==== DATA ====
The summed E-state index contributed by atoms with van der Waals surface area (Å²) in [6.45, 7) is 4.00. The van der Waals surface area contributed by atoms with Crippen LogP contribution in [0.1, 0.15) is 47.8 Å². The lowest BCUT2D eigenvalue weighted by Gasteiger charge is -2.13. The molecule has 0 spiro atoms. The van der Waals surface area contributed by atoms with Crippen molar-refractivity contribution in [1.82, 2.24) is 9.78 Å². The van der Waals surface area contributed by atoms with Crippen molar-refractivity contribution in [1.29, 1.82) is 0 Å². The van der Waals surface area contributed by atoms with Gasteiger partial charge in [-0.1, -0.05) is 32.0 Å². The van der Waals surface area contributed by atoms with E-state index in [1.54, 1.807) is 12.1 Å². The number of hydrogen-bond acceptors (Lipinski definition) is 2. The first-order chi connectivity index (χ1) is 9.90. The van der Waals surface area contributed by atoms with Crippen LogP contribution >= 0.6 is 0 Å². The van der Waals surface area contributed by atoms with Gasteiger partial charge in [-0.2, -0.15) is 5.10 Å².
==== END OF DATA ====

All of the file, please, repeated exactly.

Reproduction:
The summed E-state index contributed by atoms with van der Waals surface area (Å²) in [6.45, 7) is 4.00. The van der Waals surface area contributed by atoms with Crippen LogP contribution in [0.1, 0.15) is 47.8 Å². The lowest BCUT2D eigenvalue weighted by Gasteiger charge is -2.13. The molecule has 0 spiro atoms. The van der Waals surface area contributed by atoms with Crippen molar-refractivity contribution in [1.82, 2.24) is 9.78 Å². The van der Waals surface area contributed by atoms with Crippen molar-refractivity contribution in [1.29, 1.82) is 0 Å². The van der Waals surface area contributed by atoms with Gasteiger partial charge in [-0.1, -0.05) is 32.0 Å². The van der Waals surface area contributed by atoms with E-state index in [1.54, 1.807) is 12.1 Å². The number of hydrogen-bond acceptors (Lipinski definition) is 2. The first-order chi connectivity index (χ1) is 9.90. The van der Waals surface area contributed by atoms with Crippen LogP contribution >= 0.6 is 0 Å². The van der Waals surface area contributed by atoms with Gasteiger partial charge in [-0.2, -0.15) is 5.10 Å².